Examples of antipsychotics used include: olanzapine (Zyprexa), ziprasidone (Geodon), quetiapine (Seroquel), aripiprazole (Abilify) and risperidone (Risperdal), all FDA-approved for the treatment of bipolar disorder.
In addition, antianxiety medications such as benzodiazepines may be used in some people with bipolar disorder with acute mania to help with sleep. There is a potential for abuse of or physical dependence on benzodiazepines. Therefore, these medications are often prescribed only for a limited time, such as during an acute episode.
Be patient. It may take up to three weeks of regular use of a new drug before your symptoms improve or subside. Stay in close communication with your health care professional and let him or her know if you don't feel like you are responding to treatment. In some cases, treatment plans need to be changed to effectively control symptoms.
Electroconvulsive therapy (ECT) is another treatment option for bipolar disorder and other types of major depression. It is usually only used to treat bipolar disorder when medication, psychosocial treatment or the combination of these treatments are ineffective or work too slowly to relieve severe symptoms such as psychosis or thoughts of suicide. ECT may also be considered when certain medical conditions, such as pregnancy, make the use of medication too risky.
Just prior to ECT treatment, you're given a muscle relaxant and sometimes general anesthesia. Electrodes are then attached to your scalp. An electric current causes a brief convulsion. Treatments usually last for 30 to 90 seconds. You won't remember the treatments and will probably awake slightly confused. You will most likely recover in five to 15 minutes and be able to go home the same day. Acute treatments usually occur three times per week for about a month. Maintenance treatments may be given after that at a reduced frequency.
ECT has been used for more than 70 years and has been refined since its early introduction as a treatment for depression. According to Mental Health America , ECT is administered to an estimated 100,000 people a year, primarily in general hospital psychiatric units and in psychiatric hospitals. Researchers don't understand exactly how it works to improve symptoms of depression and/or mania in some individuals, but the evidence is clear that it does work.
Although myths and negative perceptions continue to be perpetuated about ECT, it is a very effective treatment for many people with severe depressive, manic or mixed episodes who don't respond to or have bad effects from other treatments or can't take other treatments for some reason. Research has shown that patients who receive ECT followed by maintenance lithium therapy have better outcomes than patients who receive lithium alone. As with all other treatments, you should undergo a complete physical evaluation before beginning ECT therapy.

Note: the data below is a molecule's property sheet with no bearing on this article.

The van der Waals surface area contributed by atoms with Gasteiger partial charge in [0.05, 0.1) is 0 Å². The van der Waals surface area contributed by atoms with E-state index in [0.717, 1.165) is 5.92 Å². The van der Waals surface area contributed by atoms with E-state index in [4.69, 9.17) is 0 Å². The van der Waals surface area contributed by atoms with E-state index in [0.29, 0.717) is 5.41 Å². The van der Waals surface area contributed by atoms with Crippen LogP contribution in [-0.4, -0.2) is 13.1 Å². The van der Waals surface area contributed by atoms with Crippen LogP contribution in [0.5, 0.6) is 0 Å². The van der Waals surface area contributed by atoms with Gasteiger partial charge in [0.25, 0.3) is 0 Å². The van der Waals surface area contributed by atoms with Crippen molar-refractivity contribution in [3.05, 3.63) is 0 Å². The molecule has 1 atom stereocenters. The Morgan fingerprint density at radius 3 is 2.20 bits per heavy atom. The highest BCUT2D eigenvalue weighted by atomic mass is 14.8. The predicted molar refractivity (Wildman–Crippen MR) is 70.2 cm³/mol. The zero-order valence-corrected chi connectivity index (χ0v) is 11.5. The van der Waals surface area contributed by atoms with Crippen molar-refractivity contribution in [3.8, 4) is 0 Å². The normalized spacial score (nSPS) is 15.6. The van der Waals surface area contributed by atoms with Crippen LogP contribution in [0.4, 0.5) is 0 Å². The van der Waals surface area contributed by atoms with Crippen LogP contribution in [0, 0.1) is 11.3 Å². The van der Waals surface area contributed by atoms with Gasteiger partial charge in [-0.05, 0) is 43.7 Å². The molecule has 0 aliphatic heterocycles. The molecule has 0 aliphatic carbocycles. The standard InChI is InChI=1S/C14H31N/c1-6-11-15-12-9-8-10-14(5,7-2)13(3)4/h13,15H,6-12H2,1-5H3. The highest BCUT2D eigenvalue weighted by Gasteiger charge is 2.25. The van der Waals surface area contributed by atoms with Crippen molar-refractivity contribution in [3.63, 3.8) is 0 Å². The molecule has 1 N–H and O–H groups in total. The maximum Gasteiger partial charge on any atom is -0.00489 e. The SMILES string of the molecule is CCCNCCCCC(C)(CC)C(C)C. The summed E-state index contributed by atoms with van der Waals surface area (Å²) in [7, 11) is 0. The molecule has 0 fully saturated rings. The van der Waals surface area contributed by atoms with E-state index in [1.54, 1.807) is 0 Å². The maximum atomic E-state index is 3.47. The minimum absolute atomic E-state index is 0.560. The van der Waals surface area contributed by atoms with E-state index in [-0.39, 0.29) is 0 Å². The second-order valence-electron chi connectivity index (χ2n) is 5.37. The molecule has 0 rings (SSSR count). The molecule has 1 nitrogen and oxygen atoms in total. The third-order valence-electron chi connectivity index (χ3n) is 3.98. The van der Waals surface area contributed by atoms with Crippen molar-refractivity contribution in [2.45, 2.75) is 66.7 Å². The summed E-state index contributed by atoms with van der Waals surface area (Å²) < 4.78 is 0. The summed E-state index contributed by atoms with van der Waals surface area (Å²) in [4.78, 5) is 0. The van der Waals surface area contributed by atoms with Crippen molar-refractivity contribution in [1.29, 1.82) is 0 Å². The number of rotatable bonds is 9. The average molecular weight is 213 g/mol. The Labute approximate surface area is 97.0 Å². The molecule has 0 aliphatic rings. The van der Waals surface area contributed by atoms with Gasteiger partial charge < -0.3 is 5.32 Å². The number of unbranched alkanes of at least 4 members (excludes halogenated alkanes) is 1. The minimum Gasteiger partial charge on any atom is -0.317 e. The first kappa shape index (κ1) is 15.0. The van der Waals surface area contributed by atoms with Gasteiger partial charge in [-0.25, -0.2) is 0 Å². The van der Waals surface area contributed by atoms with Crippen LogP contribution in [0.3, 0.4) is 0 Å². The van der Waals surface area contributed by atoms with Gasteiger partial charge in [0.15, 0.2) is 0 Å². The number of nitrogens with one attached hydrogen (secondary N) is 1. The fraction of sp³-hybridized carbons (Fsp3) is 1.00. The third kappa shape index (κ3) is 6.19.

Side effects can include permanent memory loss and confusion. These side effects were more of a concern in the past, and modern ECT techniques have reduced them significantly. However, the benefits and risks of ECT should still be carefully weighed before an individual or his or her family and friends decide to go with the treatment.
Psychotherapy. As with all mental illnesses and other serious conditions, bipolar disorder can devastate a person's self-esteem and relationships, especially with spouses and family. Without treatment, people with the illness may jeopardize their finances, their careers, their families and their lives. Thus, in addition to treatment with medications, psychotherapy ("talk therapy") is also recommended for individuals with the disorder, as well as for their family members.
Bipolar Disorder and Pregnancy
Women with bipolar disorder who want to become pregnant need to consider several issues. Careful planning for pregnancy can help women with bipolar disease best manage their illness while avoiding risks to their babies. The goal is to maintain a stable mood during pregnancy and postpartum. It is extremely important to consider both the risks of the medications to the unborn baby, as well as the risks of untreated bipolar disorder to both the mother and unborn baby. These should be weighed carefully in a thorough discussion with your health care provider.
After discussing risks and benefits with your health care professional, if you prefer not to use medication during pregnancy, a trial off medications (following a gradual taper) prior to pregnancy, possibly only stopping medications after conception, might be an option. Most health care professionals suggest avoiding sudden changes in medication during pregnancy, which can increase the risk of relapse.
Overall, studies show that taking only one mood stabilizer during pregnancy poses less of a risk to the developing fetus than does taking multiple medications. Some anticonvulsants have been shown to be harmful to fetuses, possibly leading to birth defects. However, rates of problems vary widely based on the medication. Discuss possible medications and their risks with your health care professional and always weigh this against the risk of untreated bipolar disorder.
Some of these medications can be used while breastfeeding but all options should be discussed with your health care professional. Overall, if you are pregnant or planning to become pregnant and you have bipolar disorder, be sure to discuss safety of various treatment options during and after pregnancy with your health care professional.
ECT has also been used for decades (with appropriate adjustments) in pregnancy to treat severe mania or depression.
Patients and their families need to understand that bipolar disorder will not go away, and there is no way to prevent the disorder from developing. The only way to keep the disorder under control is through continued compliance with treatment.
Facts to Know
Bipolar disorder involves episodes of mania and depression.